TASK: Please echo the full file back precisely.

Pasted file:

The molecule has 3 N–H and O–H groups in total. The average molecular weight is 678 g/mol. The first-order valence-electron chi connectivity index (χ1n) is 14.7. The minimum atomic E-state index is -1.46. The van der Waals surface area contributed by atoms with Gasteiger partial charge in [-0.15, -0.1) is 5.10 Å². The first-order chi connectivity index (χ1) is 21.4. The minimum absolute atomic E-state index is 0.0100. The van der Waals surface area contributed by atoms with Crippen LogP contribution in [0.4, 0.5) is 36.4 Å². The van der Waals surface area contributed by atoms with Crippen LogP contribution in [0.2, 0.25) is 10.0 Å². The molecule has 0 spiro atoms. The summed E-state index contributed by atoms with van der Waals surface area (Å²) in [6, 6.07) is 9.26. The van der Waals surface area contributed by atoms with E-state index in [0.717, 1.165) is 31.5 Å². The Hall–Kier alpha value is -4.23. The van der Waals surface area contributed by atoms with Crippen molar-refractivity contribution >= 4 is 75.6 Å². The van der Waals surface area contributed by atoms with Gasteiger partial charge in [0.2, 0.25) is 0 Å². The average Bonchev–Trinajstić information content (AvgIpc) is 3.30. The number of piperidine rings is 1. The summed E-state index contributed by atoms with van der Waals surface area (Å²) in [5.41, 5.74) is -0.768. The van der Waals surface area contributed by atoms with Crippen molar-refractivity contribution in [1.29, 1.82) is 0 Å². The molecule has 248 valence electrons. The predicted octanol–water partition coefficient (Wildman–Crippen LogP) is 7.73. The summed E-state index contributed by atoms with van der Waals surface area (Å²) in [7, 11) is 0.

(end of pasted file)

The molecule has 3 N–H and O–H groups in total. The average molecular weight is 678 g/mol. The first-order valence-electron chi connectivity index (χ1n) is 14.7. The minimum atomic E-state index is -1.46. The van der Waals surface area contributed by atoms with Gasteiger partial charge in [-0.15, -0.1) is 5.10 Å². The first-order chi connectivity index (χ1) is 21.4. The minimum absolute atomic E-state index is 0.0100. The van der Waals surface area contributed by atoms with Crippen LogP contribution in [0.4, 0.5) is 36.4 Å². The van der Waals surface area contributed by atoms with Crippen LogP contribution in [0.2, 0.25) is 10.0 Å². The molecule has 0 spiro atoms. The summed E-state index contributed by atoms with van der Waals surface area (Å²) in [6, 6.07) is 9.26. The van der Waals surface area contributed by atoms with E-state index in [0.717, 1.165) is 31.5 Å². The Hall–Kier alpha value is -4.23. The van der Waals surface area contributed by atoms with Crippen molar-refractivity contribution >= 4 is 75.6 Å². The van der Waals surface area contributed by atoms with Gasteiger partial charge in [0.2, 0.25) is 0 Å². The average Bonchev–Trinajstić information content (AvgIpc) is 3.30. The number of piperidine rings is 1. The summed E-state index contributed by atoms with van der Waals surface area (Å²) in [5.41, 5.74) is -0.768. The van der Waals surface area contributed by atoms with Crippen molar-refractivity contribution in [1.29, 1.82) is 0 Å². The molecule has 248 valence electrons. The predicted octanol–water partition coefficient (Wildman–Crippen LogP) is 7.73. The summed E-state index contributed by atoms with van der Waals surface area (Å²) in [7, 11) is 0.